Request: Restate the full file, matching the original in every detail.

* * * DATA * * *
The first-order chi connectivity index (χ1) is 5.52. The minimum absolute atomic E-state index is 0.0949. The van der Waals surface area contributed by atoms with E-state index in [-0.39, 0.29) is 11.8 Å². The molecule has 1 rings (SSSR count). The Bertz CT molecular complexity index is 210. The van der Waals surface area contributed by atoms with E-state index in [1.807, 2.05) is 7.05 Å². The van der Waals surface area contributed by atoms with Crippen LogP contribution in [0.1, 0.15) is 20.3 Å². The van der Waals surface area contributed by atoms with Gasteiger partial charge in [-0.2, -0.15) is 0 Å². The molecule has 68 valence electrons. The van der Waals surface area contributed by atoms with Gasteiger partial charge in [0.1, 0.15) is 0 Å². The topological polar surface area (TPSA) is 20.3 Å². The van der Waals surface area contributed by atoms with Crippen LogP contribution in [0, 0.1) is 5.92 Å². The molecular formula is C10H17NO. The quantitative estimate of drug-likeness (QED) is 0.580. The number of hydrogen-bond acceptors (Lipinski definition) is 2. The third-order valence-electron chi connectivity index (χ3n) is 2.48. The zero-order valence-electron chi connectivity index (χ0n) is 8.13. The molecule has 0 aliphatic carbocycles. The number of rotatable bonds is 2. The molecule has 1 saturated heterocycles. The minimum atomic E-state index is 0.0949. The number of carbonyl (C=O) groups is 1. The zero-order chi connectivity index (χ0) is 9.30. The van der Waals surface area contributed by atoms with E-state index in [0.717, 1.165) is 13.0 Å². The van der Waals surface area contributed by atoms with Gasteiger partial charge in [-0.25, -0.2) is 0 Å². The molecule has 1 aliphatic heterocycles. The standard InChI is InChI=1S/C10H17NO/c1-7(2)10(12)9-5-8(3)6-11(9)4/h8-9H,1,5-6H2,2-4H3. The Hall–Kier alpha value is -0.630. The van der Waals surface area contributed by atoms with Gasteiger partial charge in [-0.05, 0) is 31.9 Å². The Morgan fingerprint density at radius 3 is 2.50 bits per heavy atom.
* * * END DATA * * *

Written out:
The first-order chi connectivity index (χ1) is 5.52. The minimum absolute atomic E-state index is 0.0949. The van der Waals surface area contributed by atoms with E-state index in [-0.39, 0.29) is 11.8 Å². The molecule has 1 rings (SSSR count). The Bertz CT molecular complexity index is 210. The van der Waals surface area contributed by atoms with E-state index in [1.807, 2.05) is 7.05 Å². The van der Waals surface area contributed by atoms with Crippen LogP contribution in [0.1, 0.15) is 20.3 Å². The van der Waals surface area contributed by atoms with Gasteiger partial charge in [-0.2, -0.15) is 0 Å². The molecule has 68 valence electrons. The van der Waals surface area contributed by atoms with Gasteiger partial charge in [0.1, 0.15) is 0 Å². The topological polar surface area (TPSA) is 20.3 Å². The van der Waals surface area contributed by atoms with Crippen LogP contribution in [0, 0.1) is 5.92 Å². The molecular formula is C10H17NO. The quantitative estimate of drug-likeness (QED) is 0.580. The number of hydrogen-bond acceptors (Lipinski definition) is 2. The third-order valence-electron chi connectivity index (χ3n) is 2.48. The zero-order valence-electron chi connectivity index (χ0n) is 8.13. The molecule has 0 aliphatic carbocycles. The number of rotatable bonds is 2. The molecule has 1 saturated heterocycles. The minimum atomic E-state index is 0.0949. The number of carbonyl (C=O) groups is 1. The zero-order chi connectivity index (χ0) is 9.30. The van der Waals surface area contributed by atoms with E-state index in [0.717, 1.165) is 13.0 Å². The van der Waals surface area contributed by atoms with Gasteiger partial charge in [-0.25, -0.2) is 0 Å². The molecule has 1 aliphatic heterocycles. The standard InChI is InChI=1S/C10H17NO/c1-7(2)10(12)9-5-8(3)6-11(9)4/h8-9H,1,5-6H2,2-4H3. The Hall–Kier alpha value is -0.630. The van der Waals surface area contributed by atoms with Gasteiger partial charge in [-0.05, 0) is 31.9 Å². The Morgan fingerprint density at radius 3 is 2.50 bits per heavy atom.